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Integrating Omics Data in Genome-Scale Metabolic Modeling: A Methodological Perspective for Precision Medicine
Örebro University, School of Medical Sciences. Turku Bioscience Centre, University of Turku and Åbo Akademi University, FI-20520 Turku, Finland.ORCID iD: 0000-0003-0475-2763
Örebro University, School of Medical Sciences. Turku Bioscience Centre, University of Turku and Åbo Akademi University, FI-20520 Turku, Finland.ORCID iD: 0000-0002-2856-9165
2023 (English)In: Metabolites, ISSN 2218-1989, E-ISSN 2218-1989, Vol. 13, no 7, article id 855Article, review/survey (Refereed) Published
Abstract [en]

Recent advancements in omics technologies have generated a wealth of biological data. Integrating these data within mathematical models is essential to fully leverage their potential. Genome-scale metabolic models (GEMs) provide a robust framework for studying complex biological systems. GEMs have significantly contributed to our understanding of human metabolism, including the intrinsic relationship between the gut microbiome and the host metabolism. In this review, we highlight the contributions of GEMs and discuss the critical challenges that must be overcome to ensure their reproducibility and enhance their prediction accuracy, particularly in the context of precision medicine. We also explore the role of machine learning in addressing these challenges within GEMs. The integration of omics data with GEMs has the potential to lead to new insights, and to advance our understanding of molecular mechanisms in human health and disease.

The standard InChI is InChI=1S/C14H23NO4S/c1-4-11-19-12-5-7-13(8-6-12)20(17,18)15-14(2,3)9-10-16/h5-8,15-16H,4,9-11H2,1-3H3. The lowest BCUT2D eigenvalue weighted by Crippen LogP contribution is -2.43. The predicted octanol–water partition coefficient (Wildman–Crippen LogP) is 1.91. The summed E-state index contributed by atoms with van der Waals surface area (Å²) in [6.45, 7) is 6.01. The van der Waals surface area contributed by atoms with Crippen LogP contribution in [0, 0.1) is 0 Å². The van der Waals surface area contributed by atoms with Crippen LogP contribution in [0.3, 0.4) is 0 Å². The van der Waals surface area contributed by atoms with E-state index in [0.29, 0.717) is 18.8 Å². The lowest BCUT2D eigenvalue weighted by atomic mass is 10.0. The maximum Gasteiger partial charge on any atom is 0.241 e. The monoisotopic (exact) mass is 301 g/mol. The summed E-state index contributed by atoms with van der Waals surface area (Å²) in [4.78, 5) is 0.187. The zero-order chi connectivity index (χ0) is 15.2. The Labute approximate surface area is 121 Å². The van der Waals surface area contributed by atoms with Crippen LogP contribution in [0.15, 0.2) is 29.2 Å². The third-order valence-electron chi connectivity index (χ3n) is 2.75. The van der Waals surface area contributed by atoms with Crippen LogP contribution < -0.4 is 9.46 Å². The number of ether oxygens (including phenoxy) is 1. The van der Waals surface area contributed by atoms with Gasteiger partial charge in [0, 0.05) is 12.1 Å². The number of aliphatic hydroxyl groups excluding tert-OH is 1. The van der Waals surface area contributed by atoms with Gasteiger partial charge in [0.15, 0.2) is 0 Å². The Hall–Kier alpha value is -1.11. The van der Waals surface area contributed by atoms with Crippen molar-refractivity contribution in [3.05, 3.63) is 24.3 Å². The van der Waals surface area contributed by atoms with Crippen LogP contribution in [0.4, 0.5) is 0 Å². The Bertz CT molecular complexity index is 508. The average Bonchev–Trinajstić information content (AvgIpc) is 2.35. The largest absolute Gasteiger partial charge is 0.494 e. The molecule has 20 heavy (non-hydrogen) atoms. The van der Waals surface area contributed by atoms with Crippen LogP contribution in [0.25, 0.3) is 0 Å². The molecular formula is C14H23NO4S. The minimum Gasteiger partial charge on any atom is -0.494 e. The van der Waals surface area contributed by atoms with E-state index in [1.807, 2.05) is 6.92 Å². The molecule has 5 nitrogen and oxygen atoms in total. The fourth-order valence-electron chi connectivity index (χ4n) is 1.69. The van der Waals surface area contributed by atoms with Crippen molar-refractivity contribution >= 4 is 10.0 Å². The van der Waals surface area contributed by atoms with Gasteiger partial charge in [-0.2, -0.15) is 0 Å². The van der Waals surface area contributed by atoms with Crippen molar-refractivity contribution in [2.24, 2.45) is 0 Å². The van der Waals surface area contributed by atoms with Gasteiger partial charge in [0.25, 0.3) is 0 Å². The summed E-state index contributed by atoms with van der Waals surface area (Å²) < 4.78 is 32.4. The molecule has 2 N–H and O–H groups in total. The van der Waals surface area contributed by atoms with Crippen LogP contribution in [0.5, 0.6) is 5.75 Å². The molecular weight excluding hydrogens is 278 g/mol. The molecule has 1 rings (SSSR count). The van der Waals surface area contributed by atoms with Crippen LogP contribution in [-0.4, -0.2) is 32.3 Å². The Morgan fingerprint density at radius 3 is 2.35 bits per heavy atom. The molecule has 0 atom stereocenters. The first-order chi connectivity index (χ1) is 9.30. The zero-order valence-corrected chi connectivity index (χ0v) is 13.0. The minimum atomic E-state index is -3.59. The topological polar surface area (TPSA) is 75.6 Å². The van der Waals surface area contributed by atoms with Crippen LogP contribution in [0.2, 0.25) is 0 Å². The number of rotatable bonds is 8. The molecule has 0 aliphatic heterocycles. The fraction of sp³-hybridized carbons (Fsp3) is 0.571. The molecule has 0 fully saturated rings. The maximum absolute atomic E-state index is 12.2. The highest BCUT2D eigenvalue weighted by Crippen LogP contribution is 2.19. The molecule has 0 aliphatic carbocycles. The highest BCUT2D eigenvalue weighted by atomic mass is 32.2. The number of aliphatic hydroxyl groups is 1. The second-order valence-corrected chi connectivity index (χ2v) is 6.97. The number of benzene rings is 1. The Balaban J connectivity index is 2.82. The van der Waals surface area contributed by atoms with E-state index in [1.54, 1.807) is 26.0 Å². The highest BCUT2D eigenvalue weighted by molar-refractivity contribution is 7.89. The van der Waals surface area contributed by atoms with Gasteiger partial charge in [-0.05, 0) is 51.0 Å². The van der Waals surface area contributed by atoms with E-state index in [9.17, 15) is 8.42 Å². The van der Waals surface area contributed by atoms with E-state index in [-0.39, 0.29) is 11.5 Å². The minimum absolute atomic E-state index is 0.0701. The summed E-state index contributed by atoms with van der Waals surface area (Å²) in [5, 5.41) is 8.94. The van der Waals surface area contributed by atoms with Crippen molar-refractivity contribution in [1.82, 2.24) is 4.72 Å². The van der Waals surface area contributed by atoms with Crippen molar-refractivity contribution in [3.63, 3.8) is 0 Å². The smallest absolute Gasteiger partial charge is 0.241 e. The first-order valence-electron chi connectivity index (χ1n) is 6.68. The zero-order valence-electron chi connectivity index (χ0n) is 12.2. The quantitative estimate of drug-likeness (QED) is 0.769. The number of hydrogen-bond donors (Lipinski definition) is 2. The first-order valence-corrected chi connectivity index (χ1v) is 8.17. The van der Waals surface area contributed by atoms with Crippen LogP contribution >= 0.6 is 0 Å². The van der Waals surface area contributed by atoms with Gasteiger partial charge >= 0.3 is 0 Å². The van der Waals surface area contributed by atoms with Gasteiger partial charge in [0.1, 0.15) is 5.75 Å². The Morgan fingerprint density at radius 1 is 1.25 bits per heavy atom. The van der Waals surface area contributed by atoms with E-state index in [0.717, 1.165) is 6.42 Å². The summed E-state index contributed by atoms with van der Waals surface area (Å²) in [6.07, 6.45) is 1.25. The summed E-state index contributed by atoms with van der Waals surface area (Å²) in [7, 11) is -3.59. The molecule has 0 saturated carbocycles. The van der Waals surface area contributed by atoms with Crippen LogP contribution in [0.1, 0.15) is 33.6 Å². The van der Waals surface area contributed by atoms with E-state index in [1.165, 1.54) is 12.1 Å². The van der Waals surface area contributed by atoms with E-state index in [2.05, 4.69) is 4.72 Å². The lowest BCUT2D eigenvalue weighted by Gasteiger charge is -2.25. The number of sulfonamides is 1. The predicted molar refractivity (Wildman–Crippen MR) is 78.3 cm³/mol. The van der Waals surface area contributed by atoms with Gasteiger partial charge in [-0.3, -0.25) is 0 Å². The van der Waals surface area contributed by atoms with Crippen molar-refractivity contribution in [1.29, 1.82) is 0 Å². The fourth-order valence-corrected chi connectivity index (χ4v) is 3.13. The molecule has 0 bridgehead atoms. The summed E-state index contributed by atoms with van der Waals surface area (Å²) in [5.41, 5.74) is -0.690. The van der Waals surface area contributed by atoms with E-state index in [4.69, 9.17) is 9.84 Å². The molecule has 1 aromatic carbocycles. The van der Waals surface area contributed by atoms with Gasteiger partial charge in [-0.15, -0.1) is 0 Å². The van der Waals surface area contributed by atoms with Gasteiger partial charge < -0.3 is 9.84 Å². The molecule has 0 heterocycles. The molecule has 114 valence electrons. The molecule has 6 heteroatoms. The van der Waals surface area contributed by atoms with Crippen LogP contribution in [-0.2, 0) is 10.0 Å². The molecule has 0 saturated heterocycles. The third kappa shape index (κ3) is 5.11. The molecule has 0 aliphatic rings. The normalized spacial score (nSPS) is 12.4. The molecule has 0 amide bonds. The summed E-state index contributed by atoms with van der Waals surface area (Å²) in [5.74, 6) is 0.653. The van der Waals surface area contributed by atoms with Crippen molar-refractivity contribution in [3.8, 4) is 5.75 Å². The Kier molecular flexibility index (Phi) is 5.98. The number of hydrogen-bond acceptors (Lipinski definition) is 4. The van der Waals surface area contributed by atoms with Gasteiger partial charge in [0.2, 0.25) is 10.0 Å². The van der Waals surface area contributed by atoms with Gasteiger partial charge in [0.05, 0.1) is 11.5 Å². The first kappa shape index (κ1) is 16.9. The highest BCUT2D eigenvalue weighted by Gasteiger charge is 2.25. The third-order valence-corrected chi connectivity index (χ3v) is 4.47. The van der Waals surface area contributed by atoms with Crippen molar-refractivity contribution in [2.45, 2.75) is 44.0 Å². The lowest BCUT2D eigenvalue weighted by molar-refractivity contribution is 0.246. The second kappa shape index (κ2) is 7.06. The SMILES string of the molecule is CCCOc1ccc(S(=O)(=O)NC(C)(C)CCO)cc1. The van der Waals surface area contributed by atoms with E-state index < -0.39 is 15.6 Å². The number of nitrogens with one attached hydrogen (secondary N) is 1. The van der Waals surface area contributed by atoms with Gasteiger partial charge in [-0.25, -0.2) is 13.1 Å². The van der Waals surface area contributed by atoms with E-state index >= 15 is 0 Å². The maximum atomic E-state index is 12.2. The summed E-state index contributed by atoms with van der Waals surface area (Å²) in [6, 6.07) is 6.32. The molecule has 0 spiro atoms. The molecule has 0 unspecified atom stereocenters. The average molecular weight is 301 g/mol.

Place, publisher, year, edition, pages
MDPI, 2023. Vol. 13, no 7, article id 855
Keywords [en]
Constraint-based modeling, host microbiome, human metabolic networks, human metabolism, metabolic modeling, metabolic reconstructions, multi-omics
National Category
Bioinformatics (Computational Biology)
Identifiers
URN: urn:nbn:se:oru:diva-107454DOI: 10.3390/metabo13070855ISI: 001073418900001PubMedID: 37512562Scopus ID: 2-s2.0-85166249655OAI: oai:DiVA.org:oru-107454DiVA, id: diva2:1786576
Note

This work was supported by the Research Council of Finland (grant no. 333981 to M.O.) and by the “Inflammation in human early life: targeting impacts on life-course health” (INITIALISE) consortium funded by the Horizon Europe Program of the European Union under Grant Agreement 101094099.

Available from: 2023-08-09 Created: 2023-08-09 Last updated: 2023-10-13Bibliographically approved

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Sen, ParthoOresic, Matej

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